The most famous missionaries Timothy Richard, who was the founder of Shanxi University, Young J. Allen and Gilbert Reid were vigorous propagandists for reformation. They also: had good personal relations with Chinese great reformers. The reformist writings of Protestants were much more influential than personal contacts. The circulation of reformist works grew rapidly from late 1880s. The missionaries also stimulated the emancipation of Chinese women. Protestants had commitment to the feminism and had determination to fight for the “equal rights” of Chinese women. Under missionary auspices, several women doctors were trained. Missionaries made efforts to spread literacy among adult women and to furnish them with instruction in home economics. Many of the earliest Chinese modernizers were either Christians or deeply indebted to missionary ideas and outlooks. During the period from 1895 to 1898, the missionary impact on Chinese reformation reached the summit. Christian missionaries helped to shape the specific techniques, ideas and world views of the reformers.
Missionaries also endeavored to improve agriculture and to increase the production of food as well as to prevent disease and to relieve famine. They created in thousands of souls a courage, a faith, a hope, and an unselfish devotion so as to make their way through the distresses.
Another contribution of the missionaries was that they interpreter China to the Occident. Missionaries popularized in the Occident the knowledge about China. Their devotion and love for China made them appreciative interpreters and ardent champions. They were active in fostering organizations for mediating between the East and the West. They made the Occident understand and respect China. It is impartial to declare that the presence and the labors of the missionary were fortunate for Chinese people. The primary function of the missionary was to bring China into contact with the outside world. The primary motives of the missionary movement were not selfish. Their purpose is not to increase the glory and power of Western nations. The dominant motive was a feeling of obligation to share with Chinese people a message, a salvation, a way of life which they believed of importance. Missionaries came to China and labored for an alien people often at the cost of their own lives. It is a glorious page for altruism and heroism in the history.
In my opinion, there are bright prospects nowadays for Chinese Christians to promote political democracy and advocate human rights in Mainland. The churches should play an important role in China. The Three-Self Movement and the Catholic Patriotic Committee are too absolutely attached to the Party closely. The majority of Christian masses don't trust in them. The patriotism is a kind of narrow nationalism, exclusionism. There are still persecutions of non-official religious believers. Chinese church should separate itself from the state and break away from the Party's control. The church leaders must be the protectors of human rights of the believers. They ought to stimulate the political freedom and reform. We ought to condemn the traditional feudalism and defend the fundamental human rights.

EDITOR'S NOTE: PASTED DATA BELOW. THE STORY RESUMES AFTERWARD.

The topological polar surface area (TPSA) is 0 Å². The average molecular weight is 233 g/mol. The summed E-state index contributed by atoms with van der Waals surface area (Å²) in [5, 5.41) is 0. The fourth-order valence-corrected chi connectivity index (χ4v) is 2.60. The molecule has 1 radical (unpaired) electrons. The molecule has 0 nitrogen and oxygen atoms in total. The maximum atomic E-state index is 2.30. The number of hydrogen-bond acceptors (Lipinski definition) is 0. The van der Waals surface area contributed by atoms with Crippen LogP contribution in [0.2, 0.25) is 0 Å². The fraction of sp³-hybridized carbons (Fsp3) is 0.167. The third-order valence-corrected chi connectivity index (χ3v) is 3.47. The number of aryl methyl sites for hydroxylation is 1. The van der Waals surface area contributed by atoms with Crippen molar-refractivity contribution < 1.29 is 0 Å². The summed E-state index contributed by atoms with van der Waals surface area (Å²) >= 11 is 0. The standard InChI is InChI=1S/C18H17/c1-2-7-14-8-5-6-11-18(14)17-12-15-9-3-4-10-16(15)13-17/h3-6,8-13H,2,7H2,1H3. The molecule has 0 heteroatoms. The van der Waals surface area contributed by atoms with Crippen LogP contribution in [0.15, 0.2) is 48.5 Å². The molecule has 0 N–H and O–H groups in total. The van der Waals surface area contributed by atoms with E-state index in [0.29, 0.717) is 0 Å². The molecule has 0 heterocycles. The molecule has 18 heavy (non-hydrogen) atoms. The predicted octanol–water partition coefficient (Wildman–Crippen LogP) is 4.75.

In this respect, the foreign missionaries of the last century set up examples for us to learn from.
In short, the transmission of Western scientific and social knowledge and practice was a great contribution of Protestant missionaries to China. Christianity being a part of Western cultures, the acceptance of it was a step toward the modernization and Westernization. Progressive personages of Chinese people didn’t reject it. Chen Tu-hsiu, one of the leaders of the New Cultural Movement, at one time advocated the adoption of moral education based on the life and teachings of Jesus.
In the last century, however, the vast majority of Chinese were closely identified with the status quo. For them, Christianity was a large menace. Among all social classes, resistance was rampant. One of the causes of this resistance was the doctrinal differences between Christianity and Confucianism. Ugly nationalism existed everywhere. Some contemporary scholars wrongly identify it with patriotic indignation. The clash between missionary and some Chinese people was that between higher religion and lower religion, between internationalism and nationalism. The conflict was not that between imperialism and the whole Chinese nation. Mao Tse-tung’s assertion that missionary work was imperialist cultural invasion was utterly groundless.